Do You Need a Primary Care Doctor?

Advice from a local physician.

You’re young and—except for the occasional cold—healthy. Do you really need a primary care physician, or can you simply rely on those walk-in clinics that seem to be popping up everywhere?

The short answer: Everyone should have a primary care physician regardless of their age or health status.

Simply put, having a primary care physician will keep you healthier as you age. Numerous studies have confirmed this, including one in the International Journal of Health Services that showed that states with more primary care physicians per capita have lower mortality rates for cancer, heart disease or stroke—even after controlling for lifestyle and demographic characteristics.

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How, you may wonder, can having a primary care physician have such a big impact on your health? The answer lies in what healthcare professionals call “continuity of care.”

“If you don’t have a family doctor and rely on a walk-in center for care, chances are you will be seen by a different physician each time,” says Paul Pulchny, DO, with Bayhealth Family Medicine in Milton. “You may not get the same care from doctor to doctor as you would with a primary care physician who knows you and your medical history. Sometimes the lack of continuity of care can lead to a misdiagnosis.”

That continuity provides benefits that add up to better health outcomes. Here are just a few.

Someone to watch over you

Advocating for patients is a core value in medicine, dating back to Hippocrates and codified in the oath that has provided the foundation on which the profession rests. A provider who knows your history, lifestyle and personality can more easily recognize signs that might indicate a change in your health, like a suspicious skin lesion. “If you see someone on a continued basis, obviously you have a better baseline from which to detect changes,” says Pulchny.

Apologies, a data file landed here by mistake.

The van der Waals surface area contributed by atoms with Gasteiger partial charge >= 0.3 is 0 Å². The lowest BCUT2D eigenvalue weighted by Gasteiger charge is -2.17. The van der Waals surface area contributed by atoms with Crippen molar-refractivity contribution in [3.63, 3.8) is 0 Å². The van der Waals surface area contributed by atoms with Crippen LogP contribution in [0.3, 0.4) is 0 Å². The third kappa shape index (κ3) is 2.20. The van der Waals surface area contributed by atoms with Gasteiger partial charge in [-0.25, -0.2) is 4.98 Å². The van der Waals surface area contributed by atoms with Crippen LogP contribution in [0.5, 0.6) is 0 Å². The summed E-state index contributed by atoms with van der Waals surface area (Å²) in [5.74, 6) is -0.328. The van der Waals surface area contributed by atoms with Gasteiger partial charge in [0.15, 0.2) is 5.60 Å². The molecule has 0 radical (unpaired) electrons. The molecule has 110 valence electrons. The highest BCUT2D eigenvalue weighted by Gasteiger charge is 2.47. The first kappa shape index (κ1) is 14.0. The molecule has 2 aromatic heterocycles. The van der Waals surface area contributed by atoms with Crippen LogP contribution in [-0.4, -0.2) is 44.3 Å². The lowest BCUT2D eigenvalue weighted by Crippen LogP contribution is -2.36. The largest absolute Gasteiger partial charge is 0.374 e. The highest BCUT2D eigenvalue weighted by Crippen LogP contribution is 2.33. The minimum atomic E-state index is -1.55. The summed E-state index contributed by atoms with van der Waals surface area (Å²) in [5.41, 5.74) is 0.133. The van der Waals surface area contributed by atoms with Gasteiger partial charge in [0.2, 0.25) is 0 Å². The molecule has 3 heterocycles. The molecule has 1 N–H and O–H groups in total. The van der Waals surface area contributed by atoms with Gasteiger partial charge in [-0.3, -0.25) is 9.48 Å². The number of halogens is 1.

Better preventive care

One of the major responsibilities of the primary care physician is to provide preventive care. When you see your doctor annually, he or she can make recommendations on appropriate screenings and immunizations. “”When you have a primary care doctor, there is a better chance of catching things early, which means better health outcomes,” says Pulchny.

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A central point of contact

If test results reveal that you do need to see a specialist, a primary care physician can refer you to someone they know and with whom they have a good working relationship. Moreover, the primary care physician provides what is commonly known as the “medical home,” coordinating information between healthcare providers and the patient.

A time-saver

Establishing a relationship with one provider can help you get care more quickly, whether the malady is mild or something more serious. For example, your doctor may be able to address concerns about a particular condition, call in a prescription or suggest a home-care remedy. This helps prevent unnecessary trips to the emergency room.

A trusted resource

Having a primary care doctor allows a patient to be cared for by someone they know and trust. Primary care doctors see patients through all stages of life, making them well suited to helping patients navigate the changes they will experience during the course of their lives. They can also give you the tools and education needed to maintain good health or manage an illness, says Pulchny.

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